Special-needs student, 11, left with permanent brain damage after suicide attempt triggered by teachers' bullying
Jamari Dent attempted to hang himself this past February after he was relentlessly bullied across two different schools for a year. Now his mother is suing
An 11-year-old Chicago boy who was left with permanent brain damage following an unsuccessful suicide attempt was relentlessly bullied by teachers and children at two different schools, a lawsuit filed by his mother claims.
According to the Chicago Sun-Times, following fourth-grader Jamari Dent's near-fatal attempt to take his life this past February, his mother Teirra Black filed a federal lawsuit against the elementary school administrators and teachers, as well as the Chicago Board of Education at the Chicago's U.S District Court for failing to intervene and stop the chronic bullying her son had to endure.
The lawsuit, filed in April, states that Jamari (J.D.), a special education student, first became the target of bullies early in 2018, while he was enrolled at Evers Elementary School on the Far South Side.
It alleged that students as well as teachers "repeatedly called J.D. 'stupid,' 'dumb,' and 'retarded,'" and regularly joked that he would end up at a facility for students with mental disabilities.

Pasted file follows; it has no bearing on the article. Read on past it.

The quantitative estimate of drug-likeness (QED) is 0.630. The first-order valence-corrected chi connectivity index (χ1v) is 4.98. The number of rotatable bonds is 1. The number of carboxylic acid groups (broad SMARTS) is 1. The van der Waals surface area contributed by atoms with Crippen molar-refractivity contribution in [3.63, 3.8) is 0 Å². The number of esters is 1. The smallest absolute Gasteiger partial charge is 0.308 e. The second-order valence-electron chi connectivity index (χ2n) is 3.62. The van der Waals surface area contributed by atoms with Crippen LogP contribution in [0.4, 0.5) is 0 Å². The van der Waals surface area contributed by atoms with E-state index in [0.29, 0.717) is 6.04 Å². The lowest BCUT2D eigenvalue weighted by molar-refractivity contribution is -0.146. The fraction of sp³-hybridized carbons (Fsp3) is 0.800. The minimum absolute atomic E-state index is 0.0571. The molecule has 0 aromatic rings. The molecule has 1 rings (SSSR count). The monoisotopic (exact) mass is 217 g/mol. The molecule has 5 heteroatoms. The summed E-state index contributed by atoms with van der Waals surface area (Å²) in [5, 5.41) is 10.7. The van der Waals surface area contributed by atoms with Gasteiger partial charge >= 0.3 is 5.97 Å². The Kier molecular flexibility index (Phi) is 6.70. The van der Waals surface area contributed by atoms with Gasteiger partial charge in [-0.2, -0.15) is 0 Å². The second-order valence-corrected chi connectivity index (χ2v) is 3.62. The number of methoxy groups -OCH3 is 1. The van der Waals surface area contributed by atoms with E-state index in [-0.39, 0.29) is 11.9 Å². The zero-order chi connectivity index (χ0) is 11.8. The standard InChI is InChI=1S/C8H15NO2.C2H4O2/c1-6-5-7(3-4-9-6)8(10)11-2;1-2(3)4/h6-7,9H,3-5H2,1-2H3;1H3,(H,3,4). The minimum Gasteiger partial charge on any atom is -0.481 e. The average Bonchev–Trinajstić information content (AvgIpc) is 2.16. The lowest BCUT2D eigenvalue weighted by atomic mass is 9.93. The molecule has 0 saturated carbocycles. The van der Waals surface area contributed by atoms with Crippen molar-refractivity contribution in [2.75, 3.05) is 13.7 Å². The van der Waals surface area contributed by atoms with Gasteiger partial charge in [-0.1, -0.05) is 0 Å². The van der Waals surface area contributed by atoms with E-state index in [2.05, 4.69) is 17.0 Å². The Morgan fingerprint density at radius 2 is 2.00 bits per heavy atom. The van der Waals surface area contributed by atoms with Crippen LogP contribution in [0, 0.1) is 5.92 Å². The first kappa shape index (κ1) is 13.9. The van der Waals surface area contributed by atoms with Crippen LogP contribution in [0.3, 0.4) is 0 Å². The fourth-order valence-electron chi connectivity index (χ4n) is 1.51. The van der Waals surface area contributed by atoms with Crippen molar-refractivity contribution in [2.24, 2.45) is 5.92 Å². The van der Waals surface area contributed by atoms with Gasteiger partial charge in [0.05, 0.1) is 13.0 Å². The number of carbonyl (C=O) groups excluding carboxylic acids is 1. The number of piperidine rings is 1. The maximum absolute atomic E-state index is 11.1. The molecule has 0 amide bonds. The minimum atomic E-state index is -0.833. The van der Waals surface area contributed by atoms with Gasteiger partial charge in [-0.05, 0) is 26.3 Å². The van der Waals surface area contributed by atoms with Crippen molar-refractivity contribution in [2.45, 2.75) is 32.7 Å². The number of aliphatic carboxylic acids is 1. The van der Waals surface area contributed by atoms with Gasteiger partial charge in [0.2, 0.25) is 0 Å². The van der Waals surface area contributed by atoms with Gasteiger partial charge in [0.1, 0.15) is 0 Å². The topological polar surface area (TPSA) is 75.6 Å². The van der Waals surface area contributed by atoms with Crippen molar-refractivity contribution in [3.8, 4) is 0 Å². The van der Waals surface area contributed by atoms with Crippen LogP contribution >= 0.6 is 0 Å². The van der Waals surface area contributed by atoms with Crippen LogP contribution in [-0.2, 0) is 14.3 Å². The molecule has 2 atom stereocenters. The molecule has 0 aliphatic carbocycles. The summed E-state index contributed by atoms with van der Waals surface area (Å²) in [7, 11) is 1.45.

The lawsuit names one particular teacher by name and states that the teacher encouraged J.D's classmates and joined them in calling the 11-year-old "dirty" and "nappy-headed." It also says the young boy was taunted and asked if "his brillo hair was the reason he couldn't read."
Black said the last straw was when this teacher hit Jamari in February, and that she transferred him to Woodson Elementary in Bronzeville following that incident. But the bullying still didn't stop, and in fact, got worse.
At Woodson, Jamari was reportedly struck by three teachers on separate occasions, each of which was ignored by the principal with "deliberate indifference." In December 2018, he was jumped by students in his class, an incident Black said was the turning point.
She said she had repeatedly called the principal and Child Protective Services (CPS) officials to tell them about the bullying, and even complained in person to the Board of Education but was ignored on each occasion.
On February 18 earlier this year, Jamari's sister found him hanging from a coat hook with a bed sheet tied around his neck inside their home. Black performed CPR on her son for 10-15 minutes before paramedics arrived and managed to save his life, but the damage had been done.
The lawsuit states the suicide attempt was the culmination of months of "physical violence, psychological abuse, bullying, harassment, and aggressive behavior."
Jamari has suffered permanent brain damage, and Black said the 11-year-old can't walk or talk and can only communicate through slight head movements. Doctors expect him to remain on a ventilator for the rest of his life.
During a press conference this week, Black's attorney Michael Oppenheimer said he now plans to file an all-encompassing federal civil-rights lawsuit against Chicago Public Schools and called on Chicago District Attorney Kim Foxx to launch a full-scale criminal investigation into the allegations detailed in the lawsuit.
Oppenheimer also called upon Mayor Lori Lightfoot to conduct her own independent probe into the incident.